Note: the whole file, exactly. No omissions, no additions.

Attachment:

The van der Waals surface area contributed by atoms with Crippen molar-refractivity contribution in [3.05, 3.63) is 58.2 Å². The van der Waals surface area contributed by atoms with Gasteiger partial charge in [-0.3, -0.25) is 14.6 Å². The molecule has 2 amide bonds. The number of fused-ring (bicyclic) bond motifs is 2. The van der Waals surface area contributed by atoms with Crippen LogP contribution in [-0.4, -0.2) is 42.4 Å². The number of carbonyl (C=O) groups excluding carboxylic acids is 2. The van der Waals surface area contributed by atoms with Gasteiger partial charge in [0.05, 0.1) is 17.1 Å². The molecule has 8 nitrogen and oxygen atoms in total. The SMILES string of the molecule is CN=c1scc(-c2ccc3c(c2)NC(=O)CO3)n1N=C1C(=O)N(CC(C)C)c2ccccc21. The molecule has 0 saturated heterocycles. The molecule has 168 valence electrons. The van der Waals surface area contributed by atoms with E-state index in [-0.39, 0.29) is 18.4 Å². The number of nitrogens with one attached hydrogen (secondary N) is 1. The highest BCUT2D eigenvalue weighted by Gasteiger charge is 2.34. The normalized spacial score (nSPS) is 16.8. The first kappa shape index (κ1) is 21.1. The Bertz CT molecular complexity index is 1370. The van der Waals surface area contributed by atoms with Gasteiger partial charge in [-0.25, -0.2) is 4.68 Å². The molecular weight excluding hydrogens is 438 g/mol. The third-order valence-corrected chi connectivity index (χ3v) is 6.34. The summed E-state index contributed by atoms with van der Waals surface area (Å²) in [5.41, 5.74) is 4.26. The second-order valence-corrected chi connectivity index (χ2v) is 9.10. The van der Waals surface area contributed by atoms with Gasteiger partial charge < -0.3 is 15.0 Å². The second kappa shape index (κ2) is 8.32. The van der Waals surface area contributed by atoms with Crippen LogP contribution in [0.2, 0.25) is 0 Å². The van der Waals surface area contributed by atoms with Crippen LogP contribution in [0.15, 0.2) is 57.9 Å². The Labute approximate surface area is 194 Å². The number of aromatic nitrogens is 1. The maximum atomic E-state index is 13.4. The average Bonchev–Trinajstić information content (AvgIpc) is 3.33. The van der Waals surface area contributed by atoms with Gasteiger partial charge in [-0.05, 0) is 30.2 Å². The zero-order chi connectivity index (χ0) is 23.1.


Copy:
The van der Waals surface area contributed by atoms with Crippen molar-refractivity contribution in [3.05, 3.63) is 58.2 Å². The van der Waals surface area contributed by atoms with Gasteiger partial charge in [-0.3, -0.25) is 14.6 Å². The molecule has 2 amide bonds. The number of fused-ring (bicyclic) bond motifs is 2. The van der Waals surface area contributed by atoms with Crippen LogP contribution in [-0.4, -0.2) is 42.4 Å². The number of carbonyl (C=O) groups excluding carboxylic acids is 2. The van der Waals surface area contributed by atoms with Gasteiger partial charge in [0.05, 0.1) is 17.1 Å². The molecule has 8 nitrogen and oxygen atoms in total. The SMILES string of the molecule is CN=c1scc(-c2ccc3c(c2)NC(=O)CO3)n1N=C1C(=O)N(CC(C)C)c2ccccc21. The molecule has 0 saturated heterocycles. The molecule has 168 valence electrons. The van der Waals surface area contributed by atoms with E-state index in [-0.39, 0.29) is 18.4 Å². The number of nitrogens with one attached hydrogen (secondary N) is 1. The highest BCUT2D eigenvalue weighted by Gasteiger charge is 2.34. The normalized spacial score (nSPS) is 16.8. The first kappa shape index (κ1) is 21.1. The Bertz CT molecular complexity index is 1370. The van der Waals surface area contributed by atoms with Gasteiger partial charge in [-0.25, -0.2) is 4.68 Å². The molecular weight excluding hydrogens is 438 g/mol. The third-order valence-corrected chi connectivity index (χ3v) is 6.34. The summed E-state index contributed by atoms with van der Waals surface area (Å²) in [5.41, 5.74) is 4.26. The second-order valence-corrected chi connectivity index (χ2v) is 9.10. The van der Waals surface area contributed by atoms with Gasteiger partial charge < -0.3 is 15.0 Å². The second kappa shape index (κ2) is 8.32. The van der Waals surface area contributed by atoms with Crippen LogP contribution in [0.2, 0.25) is 0 Å². The van der Waals surface area contributed by atoms with Crippen LogP contribution in [0.15, 0.2) is 57.9 Å². The Labute approximate surface area is 194 Å². The number of aromatic nitrogens is 1. The maximum atomic E-state index is 13.4. The average Bonchev–Trinajstić information content (AvgIpc) is 3.33. The van der Waals surface area contributed by atoms with Gasteiger partial charge in [-0.05, 0) is 30.2 Å². The zero-order chi connectivity index (χ0) is 23.1.